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Table of Contents
ORIGINAL ARTICLE
Year : 2019  |  Volume : 68  |  Issue : 2  |  Page : 119-122

Gestational diabetes alters the expression of genes involved in Sertoli cells maturation in testis tissue from adult rat offspring


1 Department of Biology, Faculty of Science, Golestan University, Gorgan, Iran
2 Department of Anatomical Science, Gorgan Congenital Malformations Research Center, Golestan University of Medical Sciences, Gorgan, Iran

Date of Submission28-Mar-2019
Date of Acceptance29-Aug-2019
Date of Web Publication15-Oct-2019

Correspondence Address:
Prof. Mohammad Jafar Golalipour
Department of Anatomical Sciences, Gorgan Congenital Malformations Research Center, Golestan University of Medical Sciences, P.O. Box: 49175-1141, Gorgan
Iran
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Source of Support: None, Conflict of Interest: None


DOI: 10.4103/JASI.JASI_22_19

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  Abstract 


Introduction: Previous Studies indicate that both type 1 and 2 diabetes mellitus have adverse effects on the male reproductive system. Furthermore, it has recently shown that induced gestational diabetes significantly reduces the Sertoli cells number in the rat offspring. This study was done to evaluate the effect of gestational diabetes mellitus (GDM) on the expression of genes involved in Sertoli cell proliferation and maturation in the adult rat offspring. Material and Methods: To test this hypothesis, 12 Wistar rat dams were randomly allocated to control and diabetic groups. The diabetic group received 40 mg/kg/body weight of streptozotocin on day 0 of gestation. After delivery, six offspring of each group at the age of 12 weeks scarified and testis tissue harvested. After RNA extraction, the expression of p27kip1, A-kinase anchoring protein 9, CX43, and aromatase genes in both groups was evaluated by quantitative real-time polymerase chain reaction. Results: Our data showed that the expression of all examined genes which are important in Sertoli cells maturity and function were lower in GDM offspring. p27kip1 and aromatase were significantly downregulated in GDM offspring by 57% and 41%, respectively (P * 0.05*). Discussion and Conclusion: In summary, we provide evidence that GDM may adverse effects on the male reproductive system in the offspring by alterations in the expression of genes responsible for Sertoli cell proliferation and differentiation.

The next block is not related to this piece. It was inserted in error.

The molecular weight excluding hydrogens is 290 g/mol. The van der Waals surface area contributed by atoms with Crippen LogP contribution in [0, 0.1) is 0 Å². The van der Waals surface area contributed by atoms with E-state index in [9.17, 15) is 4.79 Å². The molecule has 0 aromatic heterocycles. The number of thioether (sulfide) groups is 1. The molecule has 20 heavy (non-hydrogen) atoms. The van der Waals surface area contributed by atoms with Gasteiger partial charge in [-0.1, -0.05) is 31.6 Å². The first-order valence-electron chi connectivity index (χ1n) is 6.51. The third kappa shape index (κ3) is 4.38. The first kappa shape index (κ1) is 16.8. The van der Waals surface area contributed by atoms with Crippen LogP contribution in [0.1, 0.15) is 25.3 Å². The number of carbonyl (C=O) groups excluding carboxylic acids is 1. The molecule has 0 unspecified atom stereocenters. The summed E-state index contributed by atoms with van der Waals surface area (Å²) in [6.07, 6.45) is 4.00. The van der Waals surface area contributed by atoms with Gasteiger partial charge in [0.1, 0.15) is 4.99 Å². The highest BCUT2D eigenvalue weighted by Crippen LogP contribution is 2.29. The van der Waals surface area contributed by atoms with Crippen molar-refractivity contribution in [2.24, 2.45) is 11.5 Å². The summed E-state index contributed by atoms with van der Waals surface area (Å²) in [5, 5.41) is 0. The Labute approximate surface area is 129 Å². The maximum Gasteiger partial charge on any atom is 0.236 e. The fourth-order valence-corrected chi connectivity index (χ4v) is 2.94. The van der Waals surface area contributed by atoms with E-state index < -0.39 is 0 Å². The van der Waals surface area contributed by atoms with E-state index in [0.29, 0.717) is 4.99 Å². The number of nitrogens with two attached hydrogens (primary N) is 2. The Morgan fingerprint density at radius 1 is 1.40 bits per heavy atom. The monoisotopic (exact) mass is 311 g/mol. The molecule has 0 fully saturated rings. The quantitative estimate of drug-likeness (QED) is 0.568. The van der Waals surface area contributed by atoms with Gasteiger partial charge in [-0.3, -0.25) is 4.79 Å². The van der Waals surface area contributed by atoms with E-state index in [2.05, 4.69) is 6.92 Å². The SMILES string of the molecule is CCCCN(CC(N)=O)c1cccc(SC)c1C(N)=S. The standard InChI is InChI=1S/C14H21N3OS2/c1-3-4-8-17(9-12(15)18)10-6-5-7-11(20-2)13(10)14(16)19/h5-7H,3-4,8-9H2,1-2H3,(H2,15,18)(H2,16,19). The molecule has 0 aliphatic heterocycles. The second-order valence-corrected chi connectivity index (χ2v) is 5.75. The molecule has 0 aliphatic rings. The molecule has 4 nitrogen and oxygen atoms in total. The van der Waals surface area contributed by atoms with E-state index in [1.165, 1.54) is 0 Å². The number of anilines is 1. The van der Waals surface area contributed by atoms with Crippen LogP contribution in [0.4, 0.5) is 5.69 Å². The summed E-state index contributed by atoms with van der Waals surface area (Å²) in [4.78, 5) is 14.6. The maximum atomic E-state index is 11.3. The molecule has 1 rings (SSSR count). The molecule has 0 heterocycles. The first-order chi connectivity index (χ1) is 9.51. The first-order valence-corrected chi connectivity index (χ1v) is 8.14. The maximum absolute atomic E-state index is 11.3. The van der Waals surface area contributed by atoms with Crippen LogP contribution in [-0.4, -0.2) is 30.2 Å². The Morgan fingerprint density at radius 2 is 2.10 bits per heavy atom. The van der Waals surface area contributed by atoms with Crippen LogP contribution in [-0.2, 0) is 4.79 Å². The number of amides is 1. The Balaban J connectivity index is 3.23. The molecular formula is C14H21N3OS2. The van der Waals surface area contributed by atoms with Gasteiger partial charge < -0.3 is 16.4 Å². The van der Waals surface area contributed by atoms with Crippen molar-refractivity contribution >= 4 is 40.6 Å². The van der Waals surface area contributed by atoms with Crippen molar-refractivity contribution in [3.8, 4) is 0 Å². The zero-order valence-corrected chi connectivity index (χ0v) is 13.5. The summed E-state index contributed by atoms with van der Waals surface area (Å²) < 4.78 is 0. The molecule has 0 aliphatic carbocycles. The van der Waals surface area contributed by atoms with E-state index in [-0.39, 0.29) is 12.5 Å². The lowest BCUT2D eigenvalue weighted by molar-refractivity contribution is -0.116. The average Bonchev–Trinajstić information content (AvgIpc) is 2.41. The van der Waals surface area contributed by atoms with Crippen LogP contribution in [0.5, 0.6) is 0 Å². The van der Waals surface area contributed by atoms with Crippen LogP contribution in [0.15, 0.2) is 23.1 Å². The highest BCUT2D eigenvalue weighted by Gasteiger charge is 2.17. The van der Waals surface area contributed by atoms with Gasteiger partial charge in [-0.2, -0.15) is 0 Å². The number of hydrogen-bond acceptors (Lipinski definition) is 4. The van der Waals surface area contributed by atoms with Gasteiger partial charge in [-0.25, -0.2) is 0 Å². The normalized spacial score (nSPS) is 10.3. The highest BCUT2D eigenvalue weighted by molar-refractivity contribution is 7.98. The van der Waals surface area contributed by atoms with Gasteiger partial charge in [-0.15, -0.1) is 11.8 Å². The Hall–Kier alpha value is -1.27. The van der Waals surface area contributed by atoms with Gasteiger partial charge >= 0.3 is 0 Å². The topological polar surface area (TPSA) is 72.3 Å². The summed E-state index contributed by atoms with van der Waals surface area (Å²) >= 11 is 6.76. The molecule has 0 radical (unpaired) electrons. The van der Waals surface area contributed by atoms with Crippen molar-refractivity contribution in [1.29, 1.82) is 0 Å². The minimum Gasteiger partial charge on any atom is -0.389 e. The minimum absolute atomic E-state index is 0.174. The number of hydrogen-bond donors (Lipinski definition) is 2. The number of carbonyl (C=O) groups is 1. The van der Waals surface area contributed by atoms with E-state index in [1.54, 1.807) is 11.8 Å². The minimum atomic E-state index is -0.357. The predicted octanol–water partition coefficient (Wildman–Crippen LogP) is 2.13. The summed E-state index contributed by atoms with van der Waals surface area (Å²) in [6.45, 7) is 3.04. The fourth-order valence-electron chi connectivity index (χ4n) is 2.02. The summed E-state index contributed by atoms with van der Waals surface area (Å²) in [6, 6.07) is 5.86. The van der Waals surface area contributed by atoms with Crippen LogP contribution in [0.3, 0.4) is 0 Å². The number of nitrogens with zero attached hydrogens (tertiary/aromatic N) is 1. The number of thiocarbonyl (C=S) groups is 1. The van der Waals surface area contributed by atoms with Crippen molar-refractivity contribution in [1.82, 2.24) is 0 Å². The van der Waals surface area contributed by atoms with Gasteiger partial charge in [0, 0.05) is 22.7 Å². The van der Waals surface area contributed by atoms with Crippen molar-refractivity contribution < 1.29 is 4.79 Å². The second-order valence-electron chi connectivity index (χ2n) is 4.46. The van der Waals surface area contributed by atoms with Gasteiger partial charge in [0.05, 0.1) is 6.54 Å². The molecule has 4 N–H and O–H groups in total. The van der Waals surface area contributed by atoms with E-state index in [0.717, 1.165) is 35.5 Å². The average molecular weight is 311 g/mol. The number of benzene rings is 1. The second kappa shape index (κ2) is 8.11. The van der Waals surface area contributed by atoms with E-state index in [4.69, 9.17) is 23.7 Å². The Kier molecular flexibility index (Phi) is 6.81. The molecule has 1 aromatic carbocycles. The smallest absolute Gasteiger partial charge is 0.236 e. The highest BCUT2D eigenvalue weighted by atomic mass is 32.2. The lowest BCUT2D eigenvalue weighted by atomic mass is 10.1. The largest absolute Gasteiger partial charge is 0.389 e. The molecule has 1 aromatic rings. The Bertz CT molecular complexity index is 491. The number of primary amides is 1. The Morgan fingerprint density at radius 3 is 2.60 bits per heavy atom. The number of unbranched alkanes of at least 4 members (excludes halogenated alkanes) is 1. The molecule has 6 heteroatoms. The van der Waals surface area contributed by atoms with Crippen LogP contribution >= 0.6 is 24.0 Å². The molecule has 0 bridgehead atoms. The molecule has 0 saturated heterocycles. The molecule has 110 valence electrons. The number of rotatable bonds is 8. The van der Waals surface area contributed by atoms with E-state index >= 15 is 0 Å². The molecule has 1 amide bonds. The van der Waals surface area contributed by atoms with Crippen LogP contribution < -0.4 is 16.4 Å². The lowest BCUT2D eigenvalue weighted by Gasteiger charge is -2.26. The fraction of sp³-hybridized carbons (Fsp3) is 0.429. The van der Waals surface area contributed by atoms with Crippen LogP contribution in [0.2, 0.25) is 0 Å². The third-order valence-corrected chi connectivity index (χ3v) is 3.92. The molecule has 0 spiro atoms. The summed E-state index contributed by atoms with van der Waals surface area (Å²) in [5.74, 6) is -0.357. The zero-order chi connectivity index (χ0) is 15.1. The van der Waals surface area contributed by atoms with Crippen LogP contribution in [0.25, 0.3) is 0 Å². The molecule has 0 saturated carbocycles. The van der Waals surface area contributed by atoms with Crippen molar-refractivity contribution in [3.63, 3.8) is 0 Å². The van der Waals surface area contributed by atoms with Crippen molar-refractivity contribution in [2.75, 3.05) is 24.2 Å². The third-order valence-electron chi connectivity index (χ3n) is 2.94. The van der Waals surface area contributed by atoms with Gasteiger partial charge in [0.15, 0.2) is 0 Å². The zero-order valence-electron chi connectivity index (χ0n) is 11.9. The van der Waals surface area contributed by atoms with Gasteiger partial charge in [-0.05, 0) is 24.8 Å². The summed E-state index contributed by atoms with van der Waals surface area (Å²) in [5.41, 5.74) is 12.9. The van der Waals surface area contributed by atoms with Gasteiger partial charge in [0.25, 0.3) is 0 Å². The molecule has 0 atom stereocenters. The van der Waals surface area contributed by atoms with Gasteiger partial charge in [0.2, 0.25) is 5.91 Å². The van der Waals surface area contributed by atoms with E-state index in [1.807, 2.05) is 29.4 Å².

Keywords: Gene expression, gestational diabetes, offspring, Sertoli cells


How to cite this article:
Nazari Z, Ghafari S, Golalipour MJ. Gestational diabetes alters the expression of genes involved in Sertoli cells maturation in testis tissue from adult rat offspring. J Anat Soc India 2019;68:119-22

How to cite this URL:
Nazari Z, Ghafari S, Golalipour MJ. Gestational diabetes alters the expression of genes involved in Sertoli cells maturation in testis tissue from adult rat offspring. J Anat Soc India [serial online] 2019 [cited 2019 Nov 19];68:119-22. Available from: http://www.jasi.org.in/text.asp?2019/68/2/119/269039




  Introduction Top


Gestational diabetes mellitus (GDM) is a major public health problem that affects up to one in seven pregnancies worldwide.[1],[2] GDM is associated with an increased risk of developing long-term complications, such as obesity and type 2 diabetes in the offspring throughout life.[3],[4],[5],[6] Our previous studies indicate that GDM causes structural alteration in some tissues such as pancreas, brain cortex, hippocampus, dentate gyrus, cerebellum, and retina in the offspring.[7],[8],[9],[10],[11],[12],[13],[14] Several studies reported that induced diabetes in animals causes an adverse effect on the reproductive system including structural alterations of seminiferous tubules and disruption of spermatogenesis.[15],[16],[17],[18],[19] Sertoli cell proliferation and establishment of the adult Sertoli cell population occur in postnatal development. Recently, our group reported that GDM causes a significant reduction in total Sertoli cell numbers and nonsignificant reduction in the Leydig and spermatogonial cells in the adult rat offspring.[17] Currently, little is known about how GDM exposure contributes to the testis dysfunction in the offspring.

p27kip1 (also named Cdkn1b), a known marker of Sertoli cell maturation, is a cell cycle inhibitor that has typically low expression in neonatal testis and high expression in adult testis.[20] A-kinase anchoring protein 9 (Akap9) is a protein-coding gene that its mutations inhibit maturation of  Sertoli cells More Details, resulting in disruption of male fertility.[21]

Gap junction protein Connexin43 (Cx43) is associated with blood-testis barrier that located between Sertoli cells and also between Sertoli and germ cells.[22] Cx43 participates in Sertoli and germ cell differentiation, migration, and survival.[23] The cytochrome P450 aromatase (P450arom) is a major component of a microsomal enzymatic complex named aromatase, the essential multienzyme complex for converting androgens into estrogens in the testis.[24]